During onboarding, simple language, clear steps and an easy-to-navigate experience will win more customer points and increase customer engagement. An exceptional customer experience provides the customer with the harmonious experience they expect of the organization, while aligning with your business needs.

#3: Claims

Unsurprisingly, the claims process is another critical moment of truth for insurance organizations. Most individuals, if not all, purchase insurance to obtain peace of mind and hope they never have to use it. It is also true that insurers would be quite happy with low-risk, healthy customers who pay the premium on time. However, accidents happen; people get ill.

The claims process can be emotional for the customer and should be as smooth as possible. Depending on the complexity and severity of the claim, some customers might want a quick resolution while others will want more interactions with the insurer or with their broker or agent. The common mistake here is an over-emphasis on digital. Though digital communications can and should augment the customer experience, this inflection point should be infused with a more personal sense of empathy to deliver a frictionless experience.

Summing up

While these moments of truth are important, these are not the only moments that matter. Modern communication technology enables insurers to fulfill customer expectations with quick and relevant responsiveness. However, the customer experience is influenced by all departments across the organization, including sales, marketing, operations, underwriting, claims and billing—and each line of business will have different, usually siloed messaging with specific goals, depending on where the customer is in the lifecycle of their transaction or their insurance journey. Additionally, most customers may interact primarily and more personally with an agent or broker. Add the barrier of technology to all this, and customers can leave feeling unappreciated—more like a number than a human being.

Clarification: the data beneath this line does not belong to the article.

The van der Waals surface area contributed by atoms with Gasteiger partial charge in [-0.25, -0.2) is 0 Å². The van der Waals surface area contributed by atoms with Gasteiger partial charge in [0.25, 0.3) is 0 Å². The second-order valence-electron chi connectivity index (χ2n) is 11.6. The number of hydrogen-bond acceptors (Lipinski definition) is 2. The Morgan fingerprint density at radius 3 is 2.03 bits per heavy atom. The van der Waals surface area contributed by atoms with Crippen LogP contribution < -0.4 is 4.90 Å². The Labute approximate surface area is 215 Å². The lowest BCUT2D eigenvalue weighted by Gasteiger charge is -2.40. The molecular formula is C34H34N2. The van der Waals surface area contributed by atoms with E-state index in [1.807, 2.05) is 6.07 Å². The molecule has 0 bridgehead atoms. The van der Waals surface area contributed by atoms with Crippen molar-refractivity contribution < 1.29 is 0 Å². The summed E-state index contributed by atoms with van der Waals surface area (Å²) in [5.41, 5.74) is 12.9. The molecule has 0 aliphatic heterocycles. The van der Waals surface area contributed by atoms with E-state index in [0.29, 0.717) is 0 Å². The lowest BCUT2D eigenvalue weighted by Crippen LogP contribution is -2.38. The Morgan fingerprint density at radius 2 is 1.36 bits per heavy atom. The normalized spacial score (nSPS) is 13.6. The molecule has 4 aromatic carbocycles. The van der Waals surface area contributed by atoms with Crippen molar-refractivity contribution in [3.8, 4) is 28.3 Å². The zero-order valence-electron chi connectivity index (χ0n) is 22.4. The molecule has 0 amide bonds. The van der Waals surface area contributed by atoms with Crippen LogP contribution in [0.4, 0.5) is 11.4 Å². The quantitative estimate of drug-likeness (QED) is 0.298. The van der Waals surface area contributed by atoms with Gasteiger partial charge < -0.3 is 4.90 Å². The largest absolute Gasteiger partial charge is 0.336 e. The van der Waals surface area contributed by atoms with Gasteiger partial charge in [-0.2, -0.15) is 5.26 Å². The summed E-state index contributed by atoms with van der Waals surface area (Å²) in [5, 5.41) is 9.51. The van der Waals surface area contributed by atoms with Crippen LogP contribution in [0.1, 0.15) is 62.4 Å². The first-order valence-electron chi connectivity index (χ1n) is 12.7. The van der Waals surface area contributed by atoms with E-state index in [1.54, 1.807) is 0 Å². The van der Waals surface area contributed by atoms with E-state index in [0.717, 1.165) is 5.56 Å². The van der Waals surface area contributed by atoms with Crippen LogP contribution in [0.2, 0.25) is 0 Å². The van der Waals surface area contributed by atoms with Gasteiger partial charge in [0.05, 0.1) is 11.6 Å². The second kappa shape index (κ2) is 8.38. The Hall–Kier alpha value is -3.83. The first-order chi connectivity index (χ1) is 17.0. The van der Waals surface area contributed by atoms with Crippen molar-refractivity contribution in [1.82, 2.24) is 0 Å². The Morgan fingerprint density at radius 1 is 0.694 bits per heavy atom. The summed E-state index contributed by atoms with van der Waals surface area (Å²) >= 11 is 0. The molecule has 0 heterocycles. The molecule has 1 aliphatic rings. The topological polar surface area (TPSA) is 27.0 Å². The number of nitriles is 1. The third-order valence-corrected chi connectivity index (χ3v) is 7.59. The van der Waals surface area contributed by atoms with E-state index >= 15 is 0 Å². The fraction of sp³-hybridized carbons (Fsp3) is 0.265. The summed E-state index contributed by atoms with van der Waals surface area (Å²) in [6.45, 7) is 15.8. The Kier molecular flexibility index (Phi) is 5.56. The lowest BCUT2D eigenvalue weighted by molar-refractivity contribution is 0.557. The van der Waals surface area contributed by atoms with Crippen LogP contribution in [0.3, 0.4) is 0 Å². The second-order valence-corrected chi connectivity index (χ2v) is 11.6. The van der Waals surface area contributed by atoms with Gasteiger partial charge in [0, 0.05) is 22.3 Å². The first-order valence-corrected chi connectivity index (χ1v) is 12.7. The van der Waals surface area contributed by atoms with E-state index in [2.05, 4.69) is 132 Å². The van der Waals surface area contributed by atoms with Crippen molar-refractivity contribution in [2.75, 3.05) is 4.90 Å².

When an insurer uses customer insights to communicate at the right time with the most relevant information, as well as allowing customers to self-serve easily online via their preferred channels, the insurer begins to deliver value beyond insurance. Consumer perceptions begin to shift. This is the foundation of a successful partnership, one in which customer loyalty is gained over time through meaningful interactions. A centralized customer communications strategy that integrates organizational silos and is accessible to customer-facing staff, can break down the technology barrier, creating a positive customer experience no matter where the customer is in their overall journey. Such an approach goes a long way toward helping insurers simplify, streamline and personalize messaging to provide a satisfying customer experience at every moment of truth.

About the Author

Andi Dominguez is Principal, Insurance & Healthcare at Quadient. She brings over a decade of experience partnering with property & casualty and healthcare insurance organizations to her role in enabling insurers to engage, retain and building stronger relationships with their customers. For more information, visit

About Quadient

Quadient is a leader in helping businesses create meaningful customer connections through digital and physical channels. By focusing on four key solution areas including Customer Experience Management, Business Process Automation, Mail-Related Solutions, and Parcel Locker Solutions, Quadient helps simplify the connection between people and what matters. For more information, visit

Source: Quadient via Sterling Kilgore, Inc.